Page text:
While meeting with area farmers, U.S. House Agriculture Committee Chairman Collin Peterson brought up outstanding points, including the need to reallocate still-collected landline phone fees to improve rural broadband, but his most memorable comment involved food stamps.

Many people in Congress like to play Americans off each other. Some vilify immigrants, non-mainstream religious beliefs, minorities and environmentalists. Some vilify white supremacists, bump-stock-toting gun owners, global-warming deniers and white privilege.

In the hate-filled political world of “us vs. them,” those who woo either the far left or the far right hope to capitalize on divisiveness to create fear and then turn that fear into votes resulting in political power at the expense of national unity.

Those who love this country heed the far left. They also heed the far right. They listen for the little grains of truth contained within the sandstorms of lies both sides kick up. Then, on issues that matter, they do a bit of research on their own. They seek out credible news sources, knowing not one is perfect, but some, including The New York Times and Associated Press, try to be. They target peer-reviewed sources in medicine and science, such as the Journal of American Medicine. They are moderates and they keep America great.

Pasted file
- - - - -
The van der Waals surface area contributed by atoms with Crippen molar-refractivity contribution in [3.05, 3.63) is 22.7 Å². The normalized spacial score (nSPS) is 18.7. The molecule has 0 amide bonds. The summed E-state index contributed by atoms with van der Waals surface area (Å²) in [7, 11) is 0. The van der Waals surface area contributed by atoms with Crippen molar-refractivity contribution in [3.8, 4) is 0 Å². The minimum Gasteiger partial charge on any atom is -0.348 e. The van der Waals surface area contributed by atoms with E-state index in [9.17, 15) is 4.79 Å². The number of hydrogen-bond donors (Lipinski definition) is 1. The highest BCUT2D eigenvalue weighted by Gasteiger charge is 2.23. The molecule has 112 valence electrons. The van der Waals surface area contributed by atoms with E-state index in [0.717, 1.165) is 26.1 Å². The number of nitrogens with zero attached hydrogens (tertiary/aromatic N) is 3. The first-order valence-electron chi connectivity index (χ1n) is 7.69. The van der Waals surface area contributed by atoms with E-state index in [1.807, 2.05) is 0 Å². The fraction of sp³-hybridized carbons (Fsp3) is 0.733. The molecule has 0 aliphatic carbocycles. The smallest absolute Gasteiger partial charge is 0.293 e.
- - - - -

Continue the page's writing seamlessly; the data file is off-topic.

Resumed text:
They do not take what any politician says at face value. Many politicians tell half- truths. A few tell occasional whoppers. In history, a rare few live up to the old joke: Do you know how to tell when a politician is lying? His lips are moving.

One divisive view that has circulated for decades in the us-vs.-them political world involves food stamps. The view pits those with money, even just a little, against the poor. The view is this: Hard-working Americans are taxed to give food stamps to lazy Americans.

The truth: Some people get food stamps. The lie: Recipients all are lazy.

Confusing the situation is a few people cheat the system, which food stamp opponents use to suggest everyone cheats.

All of which leads to something Peterson said about one group of people who get government assistance – farmers.

As ag committee chairman, Peterson is an advocate for farmers. But he also called out farmers who take government aid for crop programs, including “tariff war” funds, while at the same time criticizing people using food stamp.

“You need the money, and I get that, but don’t ever, ever complain to me about food stamps again,” he told farmers in Odessa. “You’re at $300,000, $500,000 (in benefits), and you’re complaining to me about some poor old woman that’s getting 100 bucks a month, and it’s not even cash. It just drives me crazy.”

Suggesting aid to wealthier people is good, but providing aid to poorer people is bad, should drive everyone crazy.

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